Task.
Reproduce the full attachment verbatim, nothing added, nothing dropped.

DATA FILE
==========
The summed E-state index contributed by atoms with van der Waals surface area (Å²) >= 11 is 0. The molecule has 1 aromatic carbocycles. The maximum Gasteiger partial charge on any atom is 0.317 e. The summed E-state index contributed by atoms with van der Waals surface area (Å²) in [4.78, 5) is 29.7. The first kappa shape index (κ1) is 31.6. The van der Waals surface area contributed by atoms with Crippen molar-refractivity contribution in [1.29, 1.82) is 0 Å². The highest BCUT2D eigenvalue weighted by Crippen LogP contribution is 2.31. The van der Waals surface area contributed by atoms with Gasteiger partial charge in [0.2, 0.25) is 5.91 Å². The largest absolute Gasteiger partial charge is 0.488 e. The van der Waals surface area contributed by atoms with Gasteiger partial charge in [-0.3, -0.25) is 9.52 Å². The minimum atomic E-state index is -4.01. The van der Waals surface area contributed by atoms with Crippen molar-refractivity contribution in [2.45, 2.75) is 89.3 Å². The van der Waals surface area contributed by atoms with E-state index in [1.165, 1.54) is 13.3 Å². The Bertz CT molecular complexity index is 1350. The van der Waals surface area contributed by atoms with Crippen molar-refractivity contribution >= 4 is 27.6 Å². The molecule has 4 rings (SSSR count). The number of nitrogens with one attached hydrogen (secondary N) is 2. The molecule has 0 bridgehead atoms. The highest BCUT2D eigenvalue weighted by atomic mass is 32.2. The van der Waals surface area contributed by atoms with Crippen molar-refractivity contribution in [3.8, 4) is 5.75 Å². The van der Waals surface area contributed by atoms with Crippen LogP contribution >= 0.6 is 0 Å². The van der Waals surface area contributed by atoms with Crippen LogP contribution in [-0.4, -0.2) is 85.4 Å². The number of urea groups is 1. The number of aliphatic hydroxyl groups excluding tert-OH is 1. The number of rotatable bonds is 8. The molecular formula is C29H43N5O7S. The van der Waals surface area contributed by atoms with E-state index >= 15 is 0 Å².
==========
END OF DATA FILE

The summed E-state index contributed by atoms with van der Waals surface area (Å²) >= 11 is 0. The molecule has 1 aromatic carbocycles. The maximum Gasteiger partial charge on any atom is 0.317 e. The summed E-state index contributed by atoms with van der Waals surface area (Å²) in [4.78, 5) is 29.7. The first kappa shape index (κ1) is 31.6. The van der Waals surface area contributed by atoms with Crippen molar-refractivity contribution in [1.29, 1.82) is 0 Å². The highest BCUT2D eigenvalue weighted by Crippen LogP contribution is 2.31. The van der Waals surface area contributed by atoms with Gasteiger partial charge in [0.2, 0.25) is 5.91 Å². The largest absolute Gasteiger partial charge is 0.488 e. The van der Waals surface area contributed by atoms with Gasteiger partial charge in [-0.3, -0.25) is 9.52 Å². The minimum atomic E-state index is -4.01. The van der Waals surface area contributed by atoms with Crippen molar-refractivity contribution in [2.45, 2.75) is 89.3 Å². The van der Waals surface area contributed by atoms with E-state index in [1.165, 1.54) is 13.3 Å². The Bertz CT molecular complexity index is 1350. The van der Waals surface area contributed by atoms with Crippen molar-refractivity contribution >= 4 is 27.6 Å². The molecule has 4 rings (SSSR count). The number of nitrogens with one attached hydrogen (secondary N) is 2. The molecule has 0 bridgehead atoms. The highest BCUT2D eigenvalue weighted by atomic mass is 32.2. The van der Waals surface area contributed by atoms with Crippen molar-refractivity contribution in [3.8, 4) is 5.75 Å². The van der Waals surface area contributed by atoms with Crippen LogP contribution >= 0.6 is 0 Å². The van der Waals surface area contributed by atoms with Crippen LogP contribution in [-0.4, -0.2) is 85.4 Å². The number of urea groups is 1. The number of aliphatic hydroxyl groups excluding tert-OH is 1. The number of rotatable bonds is 8. The molecular formula is C29H43N5O7S. The van der Waals surface area contributed by atoms with E-state index >= 15 is 0 Å².